It all began in the summer of 1991 on a street corner in Manhattan where I met the infamous Revs. I had no idea who he was at the time or how the brief interaction would change my life. I was visiting New York City with a friend. We were wandering around near Union Square when we happened upon a record shop where Big Daddy Kane was having a record release party. There were tons of people out front on the sidewalk. Through all the commotion I noticed some incredible graffiti murals on the side of the record shop. I busted out my camcorder and started filming the murals. While I was doing that I heard a voice behind me say, "Why you filming that shit?" I turned to see a guy decked out in a red and white Adidas track suit. "Because it's cool?", I said. "Kid let me show you where it's at." He motioned for me to walk out to the corner. I followed. Pointing to the traffic signal he said. "You see that shit. That shit up there." I could see he was pointing specifically to a sticker that read "REVS". "That's me. I'm Revs and you'll see that shit everywhere. I'm all over the city. So keep your eyes open." I nodded and mumbled "Thanks". And at that moment everything changed. A sticker wasn't just a sticker anymore. It was an identity. It was a message. It was something that could spread like a virus. I'm sure Revs never thought twice about what he said to me. But for me it was just the beginning. Thanks Revs.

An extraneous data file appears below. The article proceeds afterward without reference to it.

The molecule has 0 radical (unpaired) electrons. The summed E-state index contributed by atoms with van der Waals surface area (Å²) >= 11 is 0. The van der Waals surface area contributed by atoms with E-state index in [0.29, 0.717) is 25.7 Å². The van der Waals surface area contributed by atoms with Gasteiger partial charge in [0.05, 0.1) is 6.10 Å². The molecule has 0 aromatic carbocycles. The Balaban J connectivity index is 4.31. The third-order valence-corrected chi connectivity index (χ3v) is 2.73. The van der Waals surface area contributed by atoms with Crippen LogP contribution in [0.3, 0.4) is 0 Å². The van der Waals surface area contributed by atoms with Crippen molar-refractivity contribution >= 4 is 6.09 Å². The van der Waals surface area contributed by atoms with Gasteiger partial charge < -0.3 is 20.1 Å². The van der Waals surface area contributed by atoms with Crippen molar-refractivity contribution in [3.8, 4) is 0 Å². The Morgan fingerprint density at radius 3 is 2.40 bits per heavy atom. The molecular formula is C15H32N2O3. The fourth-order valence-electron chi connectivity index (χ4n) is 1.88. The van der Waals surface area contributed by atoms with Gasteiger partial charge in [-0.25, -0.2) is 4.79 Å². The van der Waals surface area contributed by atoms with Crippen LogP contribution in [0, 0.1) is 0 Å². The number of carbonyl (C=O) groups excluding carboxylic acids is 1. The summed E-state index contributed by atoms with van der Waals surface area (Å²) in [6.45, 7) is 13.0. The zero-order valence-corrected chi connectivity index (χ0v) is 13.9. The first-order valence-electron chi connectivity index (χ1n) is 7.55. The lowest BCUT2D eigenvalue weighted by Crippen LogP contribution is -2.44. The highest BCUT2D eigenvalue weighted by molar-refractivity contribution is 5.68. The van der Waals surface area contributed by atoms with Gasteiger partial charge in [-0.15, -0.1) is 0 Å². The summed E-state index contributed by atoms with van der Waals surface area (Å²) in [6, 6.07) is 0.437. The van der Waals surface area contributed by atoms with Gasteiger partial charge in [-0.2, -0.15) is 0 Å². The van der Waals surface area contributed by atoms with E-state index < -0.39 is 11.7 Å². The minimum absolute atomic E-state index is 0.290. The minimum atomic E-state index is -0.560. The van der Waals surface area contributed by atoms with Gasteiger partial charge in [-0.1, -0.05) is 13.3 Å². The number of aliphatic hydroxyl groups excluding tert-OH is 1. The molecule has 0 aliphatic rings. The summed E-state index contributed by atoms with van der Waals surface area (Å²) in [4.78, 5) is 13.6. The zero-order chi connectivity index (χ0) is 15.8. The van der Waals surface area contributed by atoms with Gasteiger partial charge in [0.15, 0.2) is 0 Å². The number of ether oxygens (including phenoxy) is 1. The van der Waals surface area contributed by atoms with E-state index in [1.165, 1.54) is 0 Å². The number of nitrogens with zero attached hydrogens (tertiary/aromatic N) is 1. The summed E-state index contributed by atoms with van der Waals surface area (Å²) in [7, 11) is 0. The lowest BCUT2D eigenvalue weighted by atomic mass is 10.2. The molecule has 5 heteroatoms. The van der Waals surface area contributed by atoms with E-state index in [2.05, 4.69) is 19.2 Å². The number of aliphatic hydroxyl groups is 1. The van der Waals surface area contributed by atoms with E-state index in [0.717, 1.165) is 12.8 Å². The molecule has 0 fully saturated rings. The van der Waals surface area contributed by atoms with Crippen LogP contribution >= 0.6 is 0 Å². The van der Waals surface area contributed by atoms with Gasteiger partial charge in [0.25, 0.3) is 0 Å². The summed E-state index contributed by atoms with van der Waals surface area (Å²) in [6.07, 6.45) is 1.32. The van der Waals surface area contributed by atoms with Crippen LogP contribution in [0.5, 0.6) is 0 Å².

In 1997 I moved to Los Angeles. I was completely inspired by the incredible art I saw around the city. I found an image of a Prozac pill that I wanted to use in some way. So I blew it up on a photocopier and originally put the word "smile" underneath. But something was different about this image. It resonated with me in a way other images had not. The pill had the dosage "20mg" written on it. I focused on that, emphasized the dosage and edited out any other text from the image. I decided to write "Visual Narcotics" underneath and it was born.
From 1999 to the present I've worked under the name "20mg" referring to my work as "Visual Narcotics". But to me "Visual Narcotics" also refers to the endless bombardment of images and information that the conventional mass media confront us with daily. So most of my work is meant to draw attention to the absurdities that are propagated by the media.